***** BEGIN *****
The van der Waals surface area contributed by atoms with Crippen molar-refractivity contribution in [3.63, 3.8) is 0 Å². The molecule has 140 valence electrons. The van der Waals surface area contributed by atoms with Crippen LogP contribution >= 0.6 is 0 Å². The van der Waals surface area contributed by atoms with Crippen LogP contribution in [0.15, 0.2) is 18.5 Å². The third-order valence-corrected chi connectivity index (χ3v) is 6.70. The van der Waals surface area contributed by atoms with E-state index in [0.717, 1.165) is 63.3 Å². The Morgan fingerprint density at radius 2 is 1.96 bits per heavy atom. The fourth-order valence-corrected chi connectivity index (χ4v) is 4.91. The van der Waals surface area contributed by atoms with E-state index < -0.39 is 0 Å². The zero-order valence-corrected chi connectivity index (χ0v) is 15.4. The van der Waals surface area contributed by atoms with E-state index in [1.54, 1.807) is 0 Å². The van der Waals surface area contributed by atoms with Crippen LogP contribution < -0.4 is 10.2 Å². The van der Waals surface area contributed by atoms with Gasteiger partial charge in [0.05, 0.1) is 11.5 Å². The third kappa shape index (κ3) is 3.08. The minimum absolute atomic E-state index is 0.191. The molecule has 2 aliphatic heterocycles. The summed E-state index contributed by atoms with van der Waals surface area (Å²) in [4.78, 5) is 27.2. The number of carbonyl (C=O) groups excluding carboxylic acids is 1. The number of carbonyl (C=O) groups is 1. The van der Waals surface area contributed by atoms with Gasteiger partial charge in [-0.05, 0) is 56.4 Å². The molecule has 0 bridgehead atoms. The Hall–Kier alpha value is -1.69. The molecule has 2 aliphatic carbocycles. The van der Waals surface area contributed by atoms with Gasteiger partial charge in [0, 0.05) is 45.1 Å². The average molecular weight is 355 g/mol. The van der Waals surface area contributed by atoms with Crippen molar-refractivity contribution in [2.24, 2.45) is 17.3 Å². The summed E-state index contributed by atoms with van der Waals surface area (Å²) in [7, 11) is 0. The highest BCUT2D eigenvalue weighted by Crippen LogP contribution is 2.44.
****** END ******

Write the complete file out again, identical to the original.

The van der Waals surface area contributed by atoms with Crippen molar-refractivity contribution in [3.63, 3.8) is 0 Å². The molecule has 140 valence electrons. The van der Waals surface area contributed by atoms with Crippen LogP contribution >= 0.6 is 0 Å². The van der Waals surface area contributed by atoms with Crippen LogP contribution in [0.15, 0.2) is 18.5 Å². The third-order valence-corrected chi connectivity index (χ3v) is 6.70. The van der Waals surface area contributed by atoms with E-state index in [0.717, 1.165) is 63.3 Å². The Morgan fingerprint density at radius 2 is 1.96 bits per heavy atom. The fourth-order valence-corrected chi connectivity index (χ4v) is 4.91. The van der Waals surface area contributed by atoms with E-state index < -0.39 is 0 Å². The zero-order valence-corrected chi connectivity index (χ0v) is 15.4. The van der Waals surface area contributed by atoms with E-state index in [1.54, 1.807) is 0 Å². The van der Waals surface area contributed by atoms with Crippen LogP contribution < -0.4 is 10.2 Å². The van der Waals surface area contributed by atoms with Gasteiger partial charge in [0.05, 0.1) is 11.5 Å². The third kappa shape index (κ3) is 3.08. The minimum absolute atomic E-state index is 0.191. The molecule has 2 aliphatic heterocycles. The summed E-state index contributed by atoms with van der Waals surface area (Å²) in [4.78, 5) is 27.2. The number of carbonyl (C=O) groups excluding carboxylic acids is 1. The number of carbonyl (C=O) groups is 1. The van der Waals surface area contributed by atoms with Gasteiger partial charge in [-0.05, 0) is 56.4 Å². The molecule has 0 bridgehead atoms. The Hall–Kier alpha value is -1.69. The molecule has 2 aliphatic carbocycles. The van der Waals surface area contributed by atoms with Gasteiger partial charge in [0, 0.05) is 45.1 Å². The average molecular weight is 355 g/mol. The van der Waals surface area contributed by atoms with Crippen molar-refractivity contribution in [2.24, 2.45) is 17.3 Å². The summed E-state index contributed by atoms with van der Waals surface area (Å²) in [7, 11) is 0. The highest BCUT2D eigenvalue weighted by Crippen LogP contribution is 2.44.